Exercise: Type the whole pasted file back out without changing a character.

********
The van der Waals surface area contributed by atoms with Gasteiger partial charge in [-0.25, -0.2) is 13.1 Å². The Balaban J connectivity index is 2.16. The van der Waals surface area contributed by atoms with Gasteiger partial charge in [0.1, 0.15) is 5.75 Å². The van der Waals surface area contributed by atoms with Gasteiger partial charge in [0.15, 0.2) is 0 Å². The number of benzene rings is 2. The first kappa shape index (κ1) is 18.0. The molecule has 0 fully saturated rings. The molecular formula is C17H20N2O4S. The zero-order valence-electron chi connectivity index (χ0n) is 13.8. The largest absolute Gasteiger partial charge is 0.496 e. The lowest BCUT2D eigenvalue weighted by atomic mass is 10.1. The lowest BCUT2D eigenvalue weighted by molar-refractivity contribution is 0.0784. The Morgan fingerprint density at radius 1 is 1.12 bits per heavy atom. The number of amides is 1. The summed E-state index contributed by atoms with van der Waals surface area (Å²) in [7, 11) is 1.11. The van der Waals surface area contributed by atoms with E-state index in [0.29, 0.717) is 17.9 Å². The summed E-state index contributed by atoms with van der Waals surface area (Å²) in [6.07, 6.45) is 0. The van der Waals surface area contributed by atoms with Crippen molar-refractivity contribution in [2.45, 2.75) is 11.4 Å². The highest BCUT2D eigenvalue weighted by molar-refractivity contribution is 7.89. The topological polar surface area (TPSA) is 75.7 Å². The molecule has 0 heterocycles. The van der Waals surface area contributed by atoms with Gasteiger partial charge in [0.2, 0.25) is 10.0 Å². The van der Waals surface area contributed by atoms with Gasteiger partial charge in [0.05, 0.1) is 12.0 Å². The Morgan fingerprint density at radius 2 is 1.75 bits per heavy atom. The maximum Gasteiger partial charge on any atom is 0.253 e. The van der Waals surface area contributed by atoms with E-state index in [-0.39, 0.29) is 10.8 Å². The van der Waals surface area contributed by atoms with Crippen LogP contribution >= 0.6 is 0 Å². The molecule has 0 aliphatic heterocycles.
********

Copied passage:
The van der Waals surface area contributed by atoms with Gasteiger partial charge in [-0.25, -0.2) is 13.1 Å². The Balaban J connectivity index is 2.16. The van der Waals surface area contributed by atoms with Gasteiger partial charge in [0.1, 0.15) is 5.75 Å². The van der Waals surface area contributed by atoms with Gasteiger partial charge in [0.15, 0.2) is 0 Å². The number of benzene rings is 2. The first kappa shape index (κ1) is 18.0. The molecule has 0 fully saturated rings. The molecular formula is C17H20N2O4S. The zero-order valence-electron chi connectivity index (χ0n) is 13.8. The largest absolute Gasteiger partial charge is 0.496 e. The lowest BCUT2D eigenvalue weighted by atomic mass is 10.1. The lowest BCUT2D eigenvalue weighted by molar-refractivity contribution is 0.0784. The Morgan fingerprint density at radius 1 is 1.12 bits per heavy atom. The number of amides is 1. The summed E-state index contributed by atoms with van der Waals surface area (Å²) in [7, 11) is 1.11. The van der Waals surface area contributed by atoms with E-state index in [0.29, 0.717) is 17.9 Å². The summed E-state index contributed by atoms with van der Waals surface area (Å²) in [6.07, 6.45) is 0. The van der Waals surface area contributed by atoms with Crippen molar-refractivity contribution in [2.45, 2.75) is 11.4 Å². The highest BCUT2D eigenvalue weighted by molar-refractivity contribution is 7.89. The topological polar surface area (TPSA) is 75.7 Å². The molecule has 0 heterocycles. The van der Waals surface area contributed by atoms with Gasteiger partial charge in [0.2, 0.25) is 10.0 Å². The van der Waals surface area contributed by atoms with Gasteiger partial charge in [0.05, 0.1) is 12.0 Å². The Morgan fingerprint density at radius 2 is 1.75 bits per heavy atom. The maximum Gasteiger partial charge on any atom is 0.253 e. The van der Waals surface area contributed by atoms with E-state index in [-0.39, 0.29) is 10.8 Å². The van der Waals surface area contributed by atoms with Crippen LogP contribution >= 0.6 is 0 Å². The molecule has 0 aliphatic heterocycles.